The Hermit seems pretty on-point to me, as my family has been on COVID lockdown for ten days. We’re fine now, though, and ready to come out into the world again—carefully, and still masked and carrying hand sanitizer. I have used some of the time stuck at home to work on “procraftinated” projects, and some to read good books over again. Society tries to push us to keep “doing” all the time, but the Hermit reminds us that sometimes it’s best to just stop and think. Then we have our Queens: the soft, fluffy Pentacle Queen, representing fertility, nature, and the material side of life, and the hard-assed Sword Queen, who represents “cutting through” emotional bullshit to get to the intellectual truth. Be both. Balance both: the emotional and the intellectual. Slay, my Queens. (and to my masculine friends, maybe this is a sign to call your mom?)
Six of Swords; Four of Swords, Reversed; Wheel of Fortune, Reversed
Ok, friends, my week is starting back-asswards, just like these cards, so I’m reading right-to-left. The Wheel of Fortune reversed means bad luck or other unfortunate setbacks. The Four of Swords usually indicates stillness or rest, but reversed it can mean cautious advancement. The Six of Swords represents a journey. I’m going to recommend our journeys be virtual for a while. Cautious and careful progress is in store this week. Reach out on line with some virtual hugs, ‘cause we will need them.
A quick but positive reading for this week: the Eight of Pentacles represents apprenticeship in the arts, craftsmanship, and personal effort, while the Ten of Rods can symbolize the end of effort in sight. In between them is the Ace of Cups, which represents successful relationships and positive outcomes. So now is a good time to work on our creative projects—I know I have dozens of them!
Six of Swords; the High Priestess, Reversed; the Empress
Welcome back to another kitchen-table card reading! Spring is here in Virginia, in spite of the questionable temperatures wreaking havoc on some of my plants (rosemary, lavender, and mints are indestructible, praise the goddesses). The Six of Swords indicates the beginning of a journey, either literal or metaphoric. It is time to move again! The next two cards juxtapose two female archetypes: the High Priestess represents the solitary thinker or the cloistered guardian of secrets. She is reversed this week. The Empress, in contrast, represents the Divine Feminine in action, in community, in her role as mother, both literal and symbolic. Now is the time to move out into the world (in a mask, if needed), to nurture your family, of blood, of choice, or both, and to plant new seeds, real or symbolic.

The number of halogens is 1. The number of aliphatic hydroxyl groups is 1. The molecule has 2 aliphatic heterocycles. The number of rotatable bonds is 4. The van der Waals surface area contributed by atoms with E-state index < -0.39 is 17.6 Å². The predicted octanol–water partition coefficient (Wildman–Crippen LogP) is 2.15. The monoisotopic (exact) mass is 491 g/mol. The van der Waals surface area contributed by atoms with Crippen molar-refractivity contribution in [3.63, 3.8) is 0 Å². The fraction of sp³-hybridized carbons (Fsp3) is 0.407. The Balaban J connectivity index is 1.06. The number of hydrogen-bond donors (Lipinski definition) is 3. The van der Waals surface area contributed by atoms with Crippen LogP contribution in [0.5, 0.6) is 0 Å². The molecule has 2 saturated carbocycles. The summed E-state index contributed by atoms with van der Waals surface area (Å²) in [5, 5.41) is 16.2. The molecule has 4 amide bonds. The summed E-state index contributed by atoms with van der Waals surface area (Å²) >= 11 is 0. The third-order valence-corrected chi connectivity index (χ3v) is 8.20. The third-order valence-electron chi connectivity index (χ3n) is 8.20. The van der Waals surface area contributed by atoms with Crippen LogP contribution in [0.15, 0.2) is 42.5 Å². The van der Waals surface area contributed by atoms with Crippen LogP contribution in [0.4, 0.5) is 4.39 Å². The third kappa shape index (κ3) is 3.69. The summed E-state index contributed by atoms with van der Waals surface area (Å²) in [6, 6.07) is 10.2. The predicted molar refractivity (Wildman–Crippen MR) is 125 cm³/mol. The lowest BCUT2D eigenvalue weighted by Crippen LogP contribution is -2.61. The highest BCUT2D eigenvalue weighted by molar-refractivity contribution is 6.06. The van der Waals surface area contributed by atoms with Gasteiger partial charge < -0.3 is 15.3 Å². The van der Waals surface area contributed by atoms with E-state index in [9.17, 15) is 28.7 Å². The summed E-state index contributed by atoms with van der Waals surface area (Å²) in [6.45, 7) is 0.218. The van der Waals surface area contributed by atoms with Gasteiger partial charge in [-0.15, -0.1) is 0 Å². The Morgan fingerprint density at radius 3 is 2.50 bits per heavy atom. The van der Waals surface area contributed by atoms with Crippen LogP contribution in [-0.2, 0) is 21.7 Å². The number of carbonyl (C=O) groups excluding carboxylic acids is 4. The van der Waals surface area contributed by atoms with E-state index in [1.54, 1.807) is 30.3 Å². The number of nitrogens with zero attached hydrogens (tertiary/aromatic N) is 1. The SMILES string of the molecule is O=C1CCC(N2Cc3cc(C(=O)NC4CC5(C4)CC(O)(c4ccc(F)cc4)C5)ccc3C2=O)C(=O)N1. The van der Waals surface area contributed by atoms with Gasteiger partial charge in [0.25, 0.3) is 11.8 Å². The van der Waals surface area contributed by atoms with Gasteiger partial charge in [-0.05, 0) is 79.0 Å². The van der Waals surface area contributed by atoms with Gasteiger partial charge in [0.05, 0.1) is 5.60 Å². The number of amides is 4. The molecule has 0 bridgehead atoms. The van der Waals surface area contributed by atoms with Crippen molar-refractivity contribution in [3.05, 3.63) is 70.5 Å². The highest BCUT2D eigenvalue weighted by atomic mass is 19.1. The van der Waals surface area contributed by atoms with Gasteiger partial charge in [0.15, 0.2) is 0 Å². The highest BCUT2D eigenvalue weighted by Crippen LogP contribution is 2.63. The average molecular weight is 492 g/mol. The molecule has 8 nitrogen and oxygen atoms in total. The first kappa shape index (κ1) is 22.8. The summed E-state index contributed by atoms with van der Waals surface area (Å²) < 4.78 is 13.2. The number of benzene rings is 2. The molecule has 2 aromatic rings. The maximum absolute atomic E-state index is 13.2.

Before I get back to work on my fifth Edward Red Mage novel, let me answer a question I got last weekend at MarsCon (love my MarsCon family!) regarding the fourth book (the one I released this winter). Digital copies for Kindle can be gotten from Amazon, but currently, print copies need to be ordered through a bookstore such as Barnes & Noble, who will place an order with the printing company.
Happy Spring! This is going to be a short “kitchen table” reading as I’m tired today, but I want to stay in touch:
The Magician, Reversed; Five of Rods, Reversed; Two of Cups
Still a topsy-turvy world we are in, with 2 out of three cards reversed. The Magician usually represents “getting’ stuff done,” but reversed, he means delay, indecision, or maybe making the wrong choices. The Five of Rods indicates conflict, and reversed it means the situation is especially complex. Finally, we see the Two of Cups, which indicates love, friendship, understanding and co-operation. This is the time to stay out of trouble by depending on our closest friends and loved ones, the folks we can trust.